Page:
Sir James George Frazer > The Golden Bough > Page 505
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Sir James George Frazer (1854–1941).  The Golden Bough.  1922.

Page 505
 
they may be pleased to exert their power over the waters of heaven for the benefit of their living descendants.
5. Killing the Sacred Bear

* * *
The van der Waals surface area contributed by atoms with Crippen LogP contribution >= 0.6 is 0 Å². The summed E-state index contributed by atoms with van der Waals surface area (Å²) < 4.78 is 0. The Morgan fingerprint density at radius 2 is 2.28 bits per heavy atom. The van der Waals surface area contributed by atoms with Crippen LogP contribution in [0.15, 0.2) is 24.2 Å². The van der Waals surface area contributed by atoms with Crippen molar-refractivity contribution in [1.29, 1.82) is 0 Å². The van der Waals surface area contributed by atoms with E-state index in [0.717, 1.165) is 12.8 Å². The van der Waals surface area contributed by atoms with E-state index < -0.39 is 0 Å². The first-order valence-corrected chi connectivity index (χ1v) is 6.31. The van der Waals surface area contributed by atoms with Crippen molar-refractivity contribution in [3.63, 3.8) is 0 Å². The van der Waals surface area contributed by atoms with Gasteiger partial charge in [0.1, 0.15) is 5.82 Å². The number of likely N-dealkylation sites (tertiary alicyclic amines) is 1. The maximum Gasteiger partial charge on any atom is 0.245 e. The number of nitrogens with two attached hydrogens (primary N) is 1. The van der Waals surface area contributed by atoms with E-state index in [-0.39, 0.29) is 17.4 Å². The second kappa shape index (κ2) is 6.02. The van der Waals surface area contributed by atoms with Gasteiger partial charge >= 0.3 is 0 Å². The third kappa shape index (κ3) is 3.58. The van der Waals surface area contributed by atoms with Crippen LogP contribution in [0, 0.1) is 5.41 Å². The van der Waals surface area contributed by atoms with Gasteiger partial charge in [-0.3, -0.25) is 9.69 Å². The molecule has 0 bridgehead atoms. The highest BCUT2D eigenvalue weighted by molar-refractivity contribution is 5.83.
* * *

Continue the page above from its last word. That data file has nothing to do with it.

DOUBT also hangs at first sight over the meaning of the bear-sacrifice offered by the Aino or Ainu, a primitive people who are found in the Japanese island of Yezo or Yesso, as well as in Saghalien and the southern of the Kurile Islands. It is not quite easy to define the attitude of the Aino towards the bear. On the one hand they give it the name of kamui or “god”; but as they apply the same word to strangers, it may mean no more than a being supposed to be endowed with superhuman, or at all events extraordinary, powers. Again, it is said that “the bear is their chief divinity”; “in the religion of the Aino the bear plays a chief part”; “amongst the animals it is especially the bear which receives an idolatrous veneration”; “they worship it after their fashion”; “there is no doubt that this wild beast inspires more of the feeling which prompts worship than the inanimate forces of nature, and the Aino may be distinguished as bear-worshippers.” Yet, on the other hand, they kill the bear whenever they can; “in bygone years the Ainu considered bear-hunting the most manly and useful way in which a person could possibly spend his time”; “the men spend the autumn, winter, and spring in hunting deer and bears. Part of their tribute or taxes is paid in skins, and they subsist on the dried meat”; bear’s flesh is indeed one of their staple foods; they eat it both fresh and salted; and the skins of bears furnish them with clothing. In fact, the worship of which writers on this subject speak appears to be paid chiefly to the dead animal. Thus, although they kill a bear whenever they can, “in the process of dissecting the carcass they endeavor to conciliate the deity, whose representative they have slain, by making elaborate obeisances and deprecatory salutations”; “when a bear has been killed the Ainu sit down and admire it, make their salaams to it, worship it, and offer presents of inao”; “when a bear is trapped or wounded by an arrow, the hunters go through an apologetic or propitiatory ceremony.” The skulls of slain bears receive a place of honour in their huts, or are set up on sacred posts outside the huts, and are treated with much respect: libations of millet beer, and of sake, an intoxicating liquor, are offered to them; and they are addressed as “divine preservers” or “precious divinities.” The skulls of foxes are also fastened to the sacred posts outside the huts; they are regarded as charms against evil spirits, and are consulted as oracles. Yet it is expressly said, “The live fox is revered just as little as the bear; rather they avoid it as much as possible, considering it a wily animal.” The bear can hardly, therefore, be described as a sacred animal of the Aino, nor yet as a totem; for they do not call themselves bears, and they kill and eat the animal freely. However, they have a legend of a woman who had a son by a bear; and many of them who dwell in the mountains pride themselves on being descended from a bear. Such people are called “Descendants of the bear” (Kimun Kamui sanikiri), and in the pride of their heart they will say, “As

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